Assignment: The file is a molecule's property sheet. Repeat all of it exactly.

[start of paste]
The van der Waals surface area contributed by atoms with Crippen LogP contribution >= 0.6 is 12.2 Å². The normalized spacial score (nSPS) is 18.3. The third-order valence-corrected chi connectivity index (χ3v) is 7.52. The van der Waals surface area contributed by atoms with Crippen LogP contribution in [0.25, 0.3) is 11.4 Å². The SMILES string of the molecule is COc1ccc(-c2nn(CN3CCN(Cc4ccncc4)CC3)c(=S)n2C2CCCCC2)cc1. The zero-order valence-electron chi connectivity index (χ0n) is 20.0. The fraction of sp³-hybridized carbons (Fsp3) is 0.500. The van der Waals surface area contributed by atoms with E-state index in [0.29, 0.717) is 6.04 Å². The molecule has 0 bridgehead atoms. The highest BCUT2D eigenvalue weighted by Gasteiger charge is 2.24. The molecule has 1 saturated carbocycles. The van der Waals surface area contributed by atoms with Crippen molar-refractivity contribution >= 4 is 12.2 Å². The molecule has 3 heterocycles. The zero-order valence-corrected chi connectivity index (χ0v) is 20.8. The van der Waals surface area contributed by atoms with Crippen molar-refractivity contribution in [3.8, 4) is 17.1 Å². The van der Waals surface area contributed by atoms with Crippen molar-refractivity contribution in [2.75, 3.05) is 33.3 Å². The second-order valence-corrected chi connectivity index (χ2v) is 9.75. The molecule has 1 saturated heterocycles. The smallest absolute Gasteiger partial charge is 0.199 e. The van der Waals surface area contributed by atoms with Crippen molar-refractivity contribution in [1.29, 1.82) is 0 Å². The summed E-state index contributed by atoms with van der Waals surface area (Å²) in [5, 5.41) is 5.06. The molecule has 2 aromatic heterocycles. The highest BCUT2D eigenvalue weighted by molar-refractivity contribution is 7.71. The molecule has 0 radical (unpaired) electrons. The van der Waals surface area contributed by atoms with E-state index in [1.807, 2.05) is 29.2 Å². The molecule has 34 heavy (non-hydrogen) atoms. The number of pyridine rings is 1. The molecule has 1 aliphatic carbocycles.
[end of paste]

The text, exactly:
The van der Waals surface area contributed by atoms with Crippen LogP contribution >= 0.6 is 12.2 Å². The normalized spacial score (nSPS) is 18.3. The third-order valence-corrected chi connectivity index (χ3v) is 7.52. The van der Waals surface area contributed by atoms with Crippen LogP contribution in [0.25, 0.3) is 11.4 Å². The SMILES string of the molecule is COc1ccc(-c2nn(CN3CCN(Cc4ccncc4)CC3)c(=S)n2C2CCCCC2)cc1. The zero-order valence-electron chi connectivity index (χ0n) is 20.0. The fraction of sp³-hybridized carbons (Fsp3) is 0.500. The van der Waals surface area contributed by atoms with E-state index in [0.29, 0.717) is 6.04 Å². The molecule has 0 bridgehead atoms. The highest BCUT2D eigenvalue weighted by Gasteiger charge is 2.24. The molecule has 1 saturated carbocycles. The van der Waals surface area contributed by atoms with Crippen molar-refractivity contribution >= 4 is 12.2 Å². The molecule has 3 heterocycles. The zero-order valence-corrected chi connectivity index (χ0v) is 20.8. The van der Waals surface area contributed by atoms with Crippen molar-refractivity contribution in [3.8, 4) is 17.1 Å². The van der Waals surface area contributed by atoms with Crippen molar-refractivity contribution in [2.75, 3.05) is 33.3 Å². The second-order valence-corrected chi connectivity index (χ2v) is 9.75. The molecule has 1 saturated heterocycles. The smallest absolute Gasteiger partial charge is 0.199 e. The van der Waals surface area contributed by atoms with Crippen molar-refractivity contribution in [1.29, 1.82) is 0 Å². The summed E-state index contributed by atoms with van der Waals surface area (Å²) in [5, 5.41) is 5.06. The molecule has 2 aromatic heterocycles. The highest BCUT2D eigenvalue weighted by molar-refractivity contribution is 7.71. The molecule has 0 radical (unpaired) electrons. The van der Waals surface area contributed by atoms with E-state index in [1.807, 2.05) is 29.2 Å². The molecule has 34 heavy (non-hydrogen) atoms. The number of pyridine rings is 1. The molecule has 1 aliphatic carbocycles.